What A Catastrophe

If you were to look the word catastrophizing up in the dictionary (okay so nowadays we call it Google) you will probably see my picture right above the definition. Catastrophizing is when an individual has an irrational thought or feeling which they believe to be far worse than it actually is. The catastrophic thought or feeling may have to do with a current or immediate situation that the individual is in or it may also occur when they are thinking about a future event. Either way they both can gravely affect the mind of someone suffering with depression and anxiety.

From my own personal experience I can tell you that it directly impacts all aspects of my life (and that of my family too) including my behaviour in general, my ability to function on a daily basis and my overall quality of living. I can take any seemingly normal situation and magnify it by a gazillion making it seem much more severe, frightful and even disastrous than it would be for others in a similar situation.
If I try and look at the positive side of catastrophizing (you see sometimes my glass can be half full!) then I can never truly be disappointed except for the fact that there are way too many negatives attached to it which far outweigh the one quasi positive outcome.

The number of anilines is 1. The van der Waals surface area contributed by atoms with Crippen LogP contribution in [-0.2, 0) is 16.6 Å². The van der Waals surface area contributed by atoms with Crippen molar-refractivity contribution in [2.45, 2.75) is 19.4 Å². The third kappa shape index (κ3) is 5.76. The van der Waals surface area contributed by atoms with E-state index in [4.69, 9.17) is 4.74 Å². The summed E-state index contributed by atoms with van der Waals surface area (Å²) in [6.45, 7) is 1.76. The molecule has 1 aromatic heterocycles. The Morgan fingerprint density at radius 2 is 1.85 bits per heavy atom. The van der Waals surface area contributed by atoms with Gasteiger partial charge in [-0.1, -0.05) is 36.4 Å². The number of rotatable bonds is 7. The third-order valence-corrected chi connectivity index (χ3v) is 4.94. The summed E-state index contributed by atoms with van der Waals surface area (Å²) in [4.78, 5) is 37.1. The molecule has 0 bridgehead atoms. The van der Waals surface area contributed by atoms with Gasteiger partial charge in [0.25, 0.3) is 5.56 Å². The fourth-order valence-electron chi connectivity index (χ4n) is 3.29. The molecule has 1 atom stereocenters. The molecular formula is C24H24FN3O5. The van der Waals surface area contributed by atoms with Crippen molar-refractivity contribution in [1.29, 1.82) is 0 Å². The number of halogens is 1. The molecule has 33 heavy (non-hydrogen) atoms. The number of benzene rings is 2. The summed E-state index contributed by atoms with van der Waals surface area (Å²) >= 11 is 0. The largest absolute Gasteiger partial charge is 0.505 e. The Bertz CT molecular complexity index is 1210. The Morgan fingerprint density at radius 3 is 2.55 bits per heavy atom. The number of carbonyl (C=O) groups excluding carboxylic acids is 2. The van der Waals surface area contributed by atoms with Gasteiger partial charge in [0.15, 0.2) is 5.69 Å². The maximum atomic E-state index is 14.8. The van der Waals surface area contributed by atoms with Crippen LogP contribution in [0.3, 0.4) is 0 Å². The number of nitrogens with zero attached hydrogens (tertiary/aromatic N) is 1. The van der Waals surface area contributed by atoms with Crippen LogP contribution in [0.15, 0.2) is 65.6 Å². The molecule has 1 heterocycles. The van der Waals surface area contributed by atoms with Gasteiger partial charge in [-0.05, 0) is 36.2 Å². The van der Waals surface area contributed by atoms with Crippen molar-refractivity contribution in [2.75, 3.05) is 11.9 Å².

Unfortunately catastrophizing every single situation really means that reaching any kind of goal for me (big or small) becomes that much harder, it means a constant reminder that I am a failure or that I am going to be stuck in this state of mind forever. Catastrophizing also means continuously ruminating unhealthy thoughts and feelings, that something bad is going to happen to me or someone I love and that I am unworthy of any kind of love or friendship. Put all of that together and you have one gigantic catastrophe.

And now you also have a person who suffers with very low self-esteem, a person who suffers with an endless feeling of despair and anxiety and a person who suffers with an immense amount of insomnia. And for what? Because I know deep down inside (very deep) that 9 times out of 10 these catastrophic situations are nothing more than figments of my broken perception of what is real and what is not.

But I also know that I can’t be alone in feeling this way, I can’t be the only one believing my own narratives or giving too much consideration to something that isn’t actually a threat or true? I can’t be the only one who makes a mountain out of a molehill or will only “expect the worst” without ever remembering to “hope for the best”. ‘Cuz ya I have to be honest, it’s a very scary and lonely place to be sometimes.

Author: Kim Fluxgold

Wife, mom of 3 beautiful children, dog lover, creative sole and children's book Author. Sharing my journey with depression and anxiety through blogging in hopes of educating and ending the stigma.

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